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The original, classic, really old Star Trek

I'm writing reviews of the original Star Trek this summer. Here's something of an introduction to the approach I plan to take.

I saw the original Trek many, many times when I was a kid, and I know it well. I swore I'd never review it. It's been done so many times, and it's such a daunting task, reviewing a beloved classic that started such a huge franchise. But the 2009 movie got me renting the digitally remastered version that came out recently, with re-recorded music and new, faithfully recreated special effects. And I just found myself writing reviews.

So here's the deal. I'm not going to commit to reviewing anything other than the original series. I'm not going to nitpick. I'm not going to try to catch everything. I'm not going to make a point of counting or tracking stuff unless I feel like it. I'm not going to try to see it through the eyes of someone watching it in the 1960s or 1970s, or try to recapture how I felt when I first saw it as a kid (although there will be mentions). I'm just going to talk about the episodes, what I think they mean, why some of them were truly great, why some of them sucked, and how I see them now.

Since I thought it would be fun to add a second perspective, I invited Ben, a long-time friend that I actually met through Star Trek back in the 1990s, to contribute a paragraph or three about each episode. Fortunately, he agreed.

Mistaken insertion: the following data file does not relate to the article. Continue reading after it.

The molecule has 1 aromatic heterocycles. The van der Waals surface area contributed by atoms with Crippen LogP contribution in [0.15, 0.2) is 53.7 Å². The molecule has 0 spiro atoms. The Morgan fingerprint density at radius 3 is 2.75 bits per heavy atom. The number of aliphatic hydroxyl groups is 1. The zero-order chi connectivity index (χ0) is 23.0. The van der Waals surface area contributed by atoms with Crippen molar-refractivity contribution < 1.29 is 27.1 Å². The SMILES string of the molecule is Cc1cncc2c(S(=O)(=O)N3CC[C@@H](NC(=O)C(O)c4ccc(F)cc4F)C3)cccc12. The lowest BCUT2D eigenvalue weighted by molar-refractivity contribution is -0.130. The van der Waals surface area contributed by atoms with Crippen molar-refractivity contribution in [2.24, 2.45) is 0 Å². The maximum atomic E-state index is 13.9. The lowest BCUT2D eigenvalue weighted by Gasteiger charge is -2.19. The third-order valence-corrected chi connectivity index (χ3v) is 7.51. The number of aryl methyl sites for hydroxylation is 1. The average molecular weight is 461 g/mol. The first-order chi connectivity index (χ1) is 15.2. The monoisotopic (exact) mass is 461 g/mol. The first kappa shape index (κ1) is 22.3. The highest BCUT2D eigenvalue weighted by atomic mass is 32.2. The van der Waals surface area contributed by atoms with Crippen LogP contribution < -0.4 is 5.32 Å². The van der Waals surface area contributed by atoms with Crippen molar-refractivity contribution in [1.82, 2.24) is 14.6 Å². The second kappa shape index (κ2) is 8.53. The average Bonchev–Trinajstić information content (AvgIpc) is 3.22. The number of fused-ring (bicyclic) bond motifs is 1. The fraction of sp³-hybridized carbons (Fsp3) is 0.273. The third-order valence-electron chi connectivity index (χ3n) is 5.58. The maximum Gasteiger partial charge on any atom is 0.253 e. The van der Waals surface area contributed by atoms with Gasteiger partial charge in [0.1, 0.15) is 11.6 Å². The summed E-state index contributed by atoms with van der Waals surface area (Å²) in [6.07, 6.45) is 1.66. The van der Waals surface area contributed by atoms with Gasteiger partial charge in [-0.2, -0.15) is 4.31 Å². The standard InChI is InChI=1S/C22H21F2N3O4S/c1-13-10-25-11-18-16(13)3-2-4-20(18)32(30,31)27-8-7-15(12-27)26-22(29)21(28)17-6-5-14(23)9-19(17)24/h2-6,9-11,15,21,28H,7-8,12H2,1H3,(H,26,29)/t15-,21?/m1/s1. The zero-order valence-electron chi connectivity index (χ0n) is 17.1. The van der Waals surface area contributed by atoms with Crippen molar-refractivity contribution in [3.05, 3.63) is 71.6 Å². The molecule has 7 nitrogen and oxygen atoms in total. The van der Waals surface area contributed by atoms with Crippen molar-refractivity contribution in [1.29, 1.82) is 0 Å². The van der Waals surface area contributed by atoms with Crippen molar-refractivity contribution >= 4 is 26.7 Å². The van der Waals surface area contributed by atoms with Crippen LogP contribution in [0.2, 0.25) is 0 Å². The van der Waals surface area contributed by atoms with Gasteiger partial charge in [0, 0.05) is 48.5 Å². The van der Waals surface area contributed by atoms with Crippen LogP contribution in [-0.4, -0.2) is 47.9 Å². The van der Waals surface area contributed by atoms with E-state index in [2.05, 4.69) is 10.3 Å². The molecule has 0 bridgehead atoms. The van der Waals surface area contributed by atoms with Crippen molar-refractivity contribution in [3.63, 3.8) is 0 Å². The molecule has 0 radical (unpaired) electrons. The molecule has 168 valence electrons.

While I'm here, I also want to mention something important about Star Trek in an historical context, something you probably already know (or remember, if you were around then). In the sixties, television shows were all about white people, and by that I mean white men. Women were romantic interests, housewives and mothers, or figures of fun like Lucille Ball. In 1965, I Spy took a huge step forward by casting an African-American man in a starring role (Bill Cosby). And the following year Star Trek took another when Gene Roddenberry insisted on putting an Asian man and an African American woman on the bridge of the Enterprise. This was no small thing at the time; it was a big freaking deal, and not easy for Roddenberry to do. Because those first steps were taken, we see an Asian man and an African American woman on the bridge of the Enterprise today, and it's no big deal at all.

Finally, I'm aware that the episodes ran out of production order. but we're going by the air date order in the DVD sets. If you're trying classic Trek for the first time, I strongly recommend that you watch them on DVD or online. The original episodes are fifty minutes long, and the amount of footage usually cut for commercials these days makes the story too choppy.

And do keep in mind that because this show stars William Shatner and was filmed in the sixties with a very small budget, you must expect a certain amount of cheese.

So let's go where I swore I'd never go. Star Trek reviews. Engage.
Billie Doux loves good television and spends way too much time writing about it.

1 comment:

  1. Can't wait. And hey, I like my Shatner with extra cheese.


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